... If you're really serious about security, then create a new user account with non-Administrator privileges, and log in as that user. This isn't the default behavior in Vista, sadly. Post install, you get an Administrator-But-Not-Really-Just-Kidding account which triggers UAC on any action that requires administrator privileges.

...Vista is probably the first Microsoft operating system ever where you can actually work effectively as a standard, non-privileged user. As a standard user, you get all the benefits of UAC, Defender, and System Protection.. without all the performance drain. [jf: This is how OS X works, except escalation to admin privileges is available when needed at the cost of entering a username and password. It's no bother, I rarely switch to my admin account.]

... Speaking of retrograde, band-aid, destroy all my computer's performance security, the one security feature Vista doesn't bundle is anti-virus software. And nothing cripples your PC's performance quite like anti-virus software. This isn't terribly surprising if you consider what anti-virus software has to do: examine every single byte of data that passes through your computer for evidence of malicious activity. But who needs theory when we have Oli at The PC Spy. Oli conducted a remarkably thorough investigation of the real world performance impact of security software on the PC. The results are truly eye-opening:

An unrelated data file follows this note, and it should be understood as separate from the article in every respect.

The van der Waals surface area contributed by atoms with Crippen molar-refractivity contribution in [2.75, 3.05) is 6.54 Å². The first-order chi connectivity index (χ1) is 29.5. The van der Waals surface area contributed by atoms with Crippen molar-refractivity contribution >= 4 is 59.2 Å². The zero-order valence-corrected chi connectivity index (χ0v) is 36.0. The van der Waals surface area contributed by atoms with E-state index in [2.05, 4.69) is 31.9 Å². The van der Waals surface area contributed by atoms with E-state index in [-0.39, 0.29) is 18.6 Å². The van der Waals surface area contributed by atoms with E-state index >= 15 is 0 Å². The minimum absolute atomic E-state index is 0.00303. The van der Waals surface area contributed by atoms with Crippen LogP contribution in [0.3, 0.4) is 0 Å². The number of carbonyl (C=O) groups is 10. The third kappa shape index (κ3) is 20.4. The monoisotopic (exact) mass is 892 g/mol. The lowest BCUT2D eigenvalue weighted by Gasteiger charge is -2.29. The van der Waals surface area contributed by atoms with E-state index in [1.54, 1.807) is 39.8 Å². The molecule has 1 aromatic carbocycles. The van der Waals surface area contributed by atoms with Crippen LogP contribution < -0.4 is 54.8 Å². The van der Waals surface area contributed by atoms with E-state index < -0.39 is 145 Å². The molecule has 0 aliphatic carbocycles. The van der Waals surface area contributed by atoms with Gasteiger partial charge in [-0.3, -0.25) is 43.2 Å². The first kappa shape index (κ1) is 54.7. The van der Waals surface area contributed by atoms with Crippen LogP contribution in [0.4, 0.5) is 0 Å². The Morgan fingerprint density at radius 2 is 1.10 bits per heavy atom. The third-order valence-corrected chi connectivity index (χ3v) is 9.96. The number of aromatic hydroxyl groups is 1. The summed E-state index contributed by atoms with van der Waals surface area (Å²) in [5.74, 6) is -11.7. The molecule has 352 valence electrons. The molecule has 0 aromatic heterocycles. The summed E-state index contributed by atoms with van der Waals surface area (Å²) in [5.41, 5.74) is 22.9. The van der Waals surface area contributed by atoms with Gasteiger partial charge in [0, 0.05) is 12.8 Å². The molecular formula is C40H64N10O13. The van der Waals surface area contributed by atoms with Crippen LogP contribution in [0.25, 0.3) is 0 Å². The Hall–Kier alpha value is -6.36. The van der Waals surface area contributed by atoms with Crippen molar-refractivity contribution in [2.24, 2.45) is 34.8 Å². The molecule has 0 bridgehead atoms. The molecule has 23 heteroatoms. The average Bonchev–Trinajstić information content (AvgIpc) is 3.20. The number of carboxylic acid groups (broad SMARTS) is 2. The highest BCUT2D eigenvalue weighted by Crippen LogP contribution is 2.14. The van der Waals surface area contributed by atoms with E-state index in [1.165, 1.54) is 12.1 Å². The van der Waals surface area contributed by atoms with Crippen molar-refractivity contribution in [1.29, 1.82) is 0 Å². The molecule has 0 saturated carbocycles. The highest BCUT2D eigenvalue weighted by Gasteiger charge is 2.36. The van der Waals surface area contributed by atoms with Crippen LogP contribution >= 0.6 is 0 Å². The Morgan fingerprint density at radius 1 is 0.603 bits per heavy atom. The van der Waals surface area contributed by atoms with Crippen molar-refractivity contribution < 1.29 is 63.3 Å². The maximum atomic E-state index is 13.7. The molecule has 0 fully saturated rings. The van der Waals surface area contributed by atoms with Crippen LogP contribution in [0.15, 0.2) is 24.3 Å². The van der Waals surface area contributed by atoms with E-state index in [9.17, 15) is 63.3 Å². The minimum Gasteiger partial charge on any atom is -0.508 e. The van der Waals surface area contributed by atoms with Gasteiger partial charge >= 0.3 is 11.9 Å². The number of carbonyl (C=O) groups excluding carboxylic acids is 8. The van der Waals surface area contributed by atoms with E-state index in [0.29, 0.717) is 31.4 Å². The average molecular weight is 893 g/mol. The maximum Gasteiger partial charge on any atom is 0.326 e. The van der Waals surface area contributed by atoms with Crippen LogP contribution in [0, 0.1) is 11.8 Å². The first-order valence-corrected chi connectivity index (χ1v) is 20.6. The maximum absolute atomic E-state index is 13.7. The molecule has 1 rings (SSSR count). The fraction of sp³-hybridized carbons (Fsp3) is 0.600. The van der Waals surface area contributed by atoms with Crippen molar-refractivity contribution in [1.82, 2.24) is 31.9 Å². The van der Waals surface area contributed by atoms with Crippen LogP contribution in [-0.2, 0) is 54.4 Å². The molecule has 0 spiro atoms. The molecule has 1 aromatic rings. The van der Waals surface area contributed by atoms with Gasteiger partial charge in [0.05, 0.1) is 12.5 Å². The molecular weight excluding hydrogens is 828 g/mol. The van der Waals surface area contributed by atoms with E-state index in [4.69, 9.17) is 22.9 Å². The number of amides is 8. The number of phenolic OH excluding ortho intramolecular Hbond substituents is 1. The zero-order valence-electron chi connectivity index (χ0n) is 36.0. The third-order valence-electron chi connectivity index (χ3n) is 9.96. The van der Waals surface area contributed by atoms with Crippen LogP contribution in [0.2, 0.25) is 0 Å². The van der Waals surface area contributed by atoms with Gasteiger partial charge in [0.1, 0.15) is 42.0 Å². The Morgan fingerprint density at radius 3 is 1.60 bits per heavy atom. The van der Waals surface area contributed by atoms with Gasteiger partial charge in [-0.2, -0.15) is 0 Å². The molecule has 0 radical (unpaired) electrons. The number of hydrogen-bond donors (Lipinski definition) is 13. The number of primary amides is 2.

Percent slower: Boot CPU Disk

Norton Internet Security 2006 46% 20% 2369%
McAfee VirusScan Enterprise 8 7% 20% 2246%
Norton Internet Security 2007 45% 8% 1515%
Trend Micro PC-cillin AV 2006 2% 0% 1288%
ZoneAlarm ISS 16% 0% 992%
Norton Antivirus 2002 11% 8% 658%
Windows Live OneCare 11% 8% 512%
Webroot Spy Sweeper 6% 8% 369%
Nod32 v2.5 7% 8% 177%
avast! 4.7 Home 4% 8% 115%
Windows Defender 5% 8% 54% [jf: Microsoft's product. I bought this on the theory Microsoft would be most likely to limit performance hits]
Panda Antivirus 2007 20% 4% 15%
AVG 7.1 Free 15% 0% 19%